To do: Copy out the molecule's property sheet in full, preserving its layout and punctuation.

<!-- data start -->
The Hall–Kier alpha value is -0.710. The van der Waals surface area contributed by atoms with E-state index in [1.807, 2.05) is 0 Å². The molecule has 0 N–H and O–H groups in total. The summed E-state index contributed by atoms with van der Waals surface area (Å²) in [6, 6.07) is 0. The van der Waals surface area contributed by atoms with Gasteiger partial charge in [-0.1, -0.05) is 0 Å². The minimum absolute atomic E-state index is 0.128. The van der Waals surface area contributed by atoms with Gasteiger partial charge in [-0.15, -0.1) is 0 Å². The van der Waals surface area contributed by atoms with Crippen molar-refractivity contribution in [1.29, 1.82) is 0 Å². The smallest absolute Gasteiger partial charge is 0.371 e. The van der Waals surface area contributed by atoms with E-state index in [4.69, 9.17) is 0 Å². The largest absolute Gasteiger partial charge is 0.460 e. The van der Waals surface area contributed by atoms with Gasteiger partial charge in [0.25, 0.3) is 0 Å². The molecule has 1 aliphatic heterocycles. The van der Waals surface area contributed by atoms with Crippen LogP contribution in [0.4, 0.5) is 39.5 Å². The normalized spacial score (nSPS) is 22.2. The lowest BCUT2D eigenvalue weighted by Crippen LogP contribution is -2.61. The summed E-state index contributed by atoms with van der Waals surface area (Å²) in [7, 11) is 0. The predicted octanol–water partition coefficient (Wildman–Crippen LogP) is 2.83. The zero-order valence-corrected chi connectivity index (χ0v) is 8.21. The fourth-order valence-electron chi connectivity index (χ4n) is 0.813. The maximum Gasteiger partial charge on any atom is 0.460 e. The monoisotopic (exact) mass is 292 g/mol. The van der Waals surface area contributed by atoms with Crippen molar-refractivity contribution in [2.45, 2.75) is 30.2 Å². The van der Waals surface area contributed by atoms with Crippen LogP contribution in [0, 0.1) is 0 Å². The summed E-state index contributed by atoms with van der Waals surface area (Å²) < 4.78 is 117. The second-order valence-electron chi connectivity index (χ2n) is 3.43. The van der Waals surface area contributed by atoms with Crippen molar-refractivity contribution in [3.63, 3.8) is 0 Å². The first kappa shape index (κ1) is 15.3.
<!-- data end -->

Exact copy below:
The Hall–Kier alpha value is -0.710. The van der Waals surface area contributed by atoms with E-state index in [1.807, 2.05) is 0 Å². The molecule has 0 N–H and O–H groups in total. The summed E-state index contributed by atoms with van der Waals surface area (Å²) in [6, 6.07) is 0. The van der Waals surface area contributed by atoms with Gasteiger partial charge in [-0.1, -0.05) is 0 Å². The minimum absolute atomic E-state index is 0.128. The van der Waals surface area contributed by atoms with Gasteiger partial charge in [-0.15, -0.1) is 0 Å². The van der Waals surface area contributed by atoms with Crippen molar-refractivity contribution in [1.29, 1.82) is 0 Å². The smallest absolute Gasteiger partial charge is 0.371 e. The van der Waals surface area contributed by atoms with E-state index in [4.69, 9.17) is 0 Å². The largest absolute Gasteiger partial charge is 0.460 e. The van der Waals surface area contributed by atoms with Gasteiger partial charge in [0.25, 0.3) is 0 Å². The molecule has 1 aliphatic heterocycles. The van der Waals surface area contributed by atoms with Crippen LogP contribution in [0.4, 0.5) is 39.5 Å². The normalized spacial score (nSPS) is 22.2. The lowest BCUT2D eigenvalue weighted by Crippen LogP contribution is -2.61. The summed E-state index contributed by atoms with van der Waals surface area (Å²) in [7, 11) is 0. The predicted octanol–water partition coefficient (Wildman–Crippen LogP) is 2.83. The zero-order valence-corrected chi connectivity index (χ0v) is 8.21. The fourth-order valence-electron chi connectivity index (χ4n) is 0.813. The maximum Gasteiger partial charge on any atom is 0.460 e. The monoisotopic (exact) mass is 292 g/mol. The van der Waals surface area contributed by atoms with Crippen molar-refractivity contribution in [2.45, 2.75) is 30.2 Å². The van der Waals surface area contributed by atoms with Crippen LogP contribution in [0, 0.1) is 0 Å². The summed E-state index contributed by atoms with van der Waals surface area (Å²) < 4.78 is 117. The second-order valence-electron chi connectivity index (χ2n) is 3.43. The van der Waals surface area contributed by atoms with Crippen molar-refractivity contribution in [3.63, 3.8) is 0 Å². The first kappa shape index (κ1) is 15.3.